Yet Israel remains adamant in its refusal to recognize the Armenian genocide. These days, there is a new excuse: Azerbaijan, which between 1991 and 1994 lost a large chunk of territory to Armenia. Azerbaijan, a Muslim country with a predominantly Shiite population, needed to upgrade its military forces. It turned to Israel, which gladly agreed to sell its advanced military hardware to a new and promising market bordering Israel’s archrival Iran. At the beginning, the ties were secretive. Israeli military censors suppressed domestic media efforts to publish details about it.
However, Azerbaijani President Ilham Aliyev—who has been widely criticized for his corruption, abuse of power, and human rights violations—revealed the secret. In December 2016, while hosting Netanyahu, he said in a press conference that his country was purchasing $5 billion worth of Israeli weapons. To a certain degree, Azerbaijan has replaced Turkey as a market for Israeli military hardware.
The arms deals have included drones, missiles, radars, artillery, boats, and intelligence equipment, which is also used to spy on Aliyev’s rivals and Azerbaijani dissidents. An Israeli company upgraded a private jet for Aliyev and had another one built for him. It also helped build an underground command and control center in the capital, Baku. Some of the Israeli military technology, especially drones and artillery shells, were used against Armenian troops in skirmishes between the two enemies. “For Israel, it’s just a trade, but for us, its death,” Armenian Foreign Minister Zohrab Mnatsakanyan told Foreign Policy.
In return, Azerbaijan sells oil to Israel and allows Israeli intelligence agencies to use its soil as a launching pad for operations against Iran. Now, Netanyahu, who was re-elected this month for his fifth term as prime minister, fears that acknowledging the Armenian genocide would cause Israel to lose the revenues from the Azerbaijani market and that Aliyev, who is also a good friend of Erdogan’s, might put an end to the Israeli intelligence presence in his country.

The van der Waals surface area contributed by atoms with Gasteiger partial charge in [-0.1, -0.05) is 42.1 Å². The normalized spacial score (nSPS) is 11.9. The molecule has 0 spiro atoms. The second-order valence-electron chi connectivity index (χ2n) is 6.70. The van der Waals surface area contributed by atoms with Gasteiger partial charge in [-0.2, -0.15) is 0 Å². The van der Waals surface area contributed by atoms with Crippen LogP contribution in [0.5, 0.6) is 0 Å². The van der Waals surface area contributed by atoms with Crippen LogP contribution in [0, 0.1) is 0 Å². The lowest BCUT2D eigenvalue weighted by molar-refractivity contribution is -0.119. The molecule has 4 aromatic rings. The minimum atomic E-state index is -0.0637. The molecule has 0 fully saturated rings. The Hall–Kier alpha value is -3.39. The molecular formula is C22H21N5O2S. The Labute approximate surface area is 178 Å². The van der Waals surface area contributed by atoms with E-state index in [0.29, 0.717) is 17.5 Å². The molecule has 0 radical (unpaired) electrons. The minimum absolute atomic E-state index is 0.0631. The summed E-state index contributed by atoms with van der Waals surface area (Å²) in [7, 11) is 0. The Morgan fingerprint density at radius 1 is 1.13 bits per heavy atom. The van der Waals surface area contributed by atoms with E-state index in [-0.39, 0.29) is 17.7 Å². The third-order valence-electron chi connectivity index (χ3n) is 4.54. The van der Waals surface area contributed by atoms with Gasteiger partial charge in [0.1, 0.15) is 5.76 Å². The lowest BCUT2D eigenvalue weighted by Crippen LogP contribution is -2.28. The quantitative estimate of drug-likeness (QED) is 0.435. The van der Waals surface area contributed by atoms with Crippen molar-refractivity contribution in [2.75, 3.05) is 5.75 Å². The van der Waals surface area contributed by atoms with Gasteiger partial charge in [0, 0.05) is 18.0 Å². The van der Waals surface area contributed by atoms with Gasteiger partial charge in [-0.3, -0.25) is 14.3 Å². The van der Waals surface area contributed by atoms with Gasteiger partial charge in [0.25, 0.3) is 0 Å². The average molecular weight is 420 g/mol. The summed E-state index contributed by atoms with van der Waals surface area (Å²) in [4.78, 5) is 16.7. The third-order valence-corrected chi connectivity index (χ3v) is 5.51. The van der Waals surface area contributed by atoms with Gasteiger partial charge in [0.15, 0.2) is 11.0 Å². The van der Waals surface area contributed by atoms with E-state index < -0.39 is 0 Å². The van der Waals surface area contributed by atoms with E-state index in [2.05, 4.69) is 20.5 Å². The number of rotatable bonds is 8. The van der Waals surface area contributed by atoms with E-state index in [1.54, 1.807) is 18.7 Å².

It’s even more shameful because it comes from a nation that was built on and has risen from the ashes of genocide.
Too often, the memory of the Holocaust has been used as an instrument of policy, not a moral compass. After the collapse of the Soviet Union and communism, the Baltic states and several Central European countries embarked on the path of historical revisionism and celebration of local anti-communists, who had collaborated with the Nazis in killing Jews during World War II. Yet Israeli governments largely turned a blind eye and chose trade deals and military cooperation over morality. Even Yad Vashem barely protested.
Netanyahu’s right-wing government is now going the extra mile. Purely to enhance Israel’s diplomatic standing and economic position, Netanyahu has allied his government with right-wing populist governments in Hungary and the Czech Republic, ignoring the fact that they are supported by anti-Semitic nationalists. Whenever there is an anti-Semitic incident, even a minor one, in Western European democracies, the prime minister and his aides raise hell and call on European Union governments to take action against the perpetrators. But they stay mostly silent when similar incidents occur in Donald Trump’s America or in Eastern European countries led by allies such Viktor Orban in Hungary.
Poland offers another example of the Israeli double standard. Last year, Netanyahu accepted with hardly a hint of protest a Polish law that sought to punish any person who blames Poles for participating in the Holocaust. Only a public outcry forced him to modify his position, which led to an Israeli-Polish diplomatic crisis that remains unresolved.
It is past time for Israel to stop its evasive language about Armenia in the service of crude economic interests. A genocide is a genocide. It is Israel’s moral obligation to humanity, and to the memory of the 6 million Jews murdered in the Holocaust, to recognize the Armenian genocide, just as it has recognized the Rwandan genocide.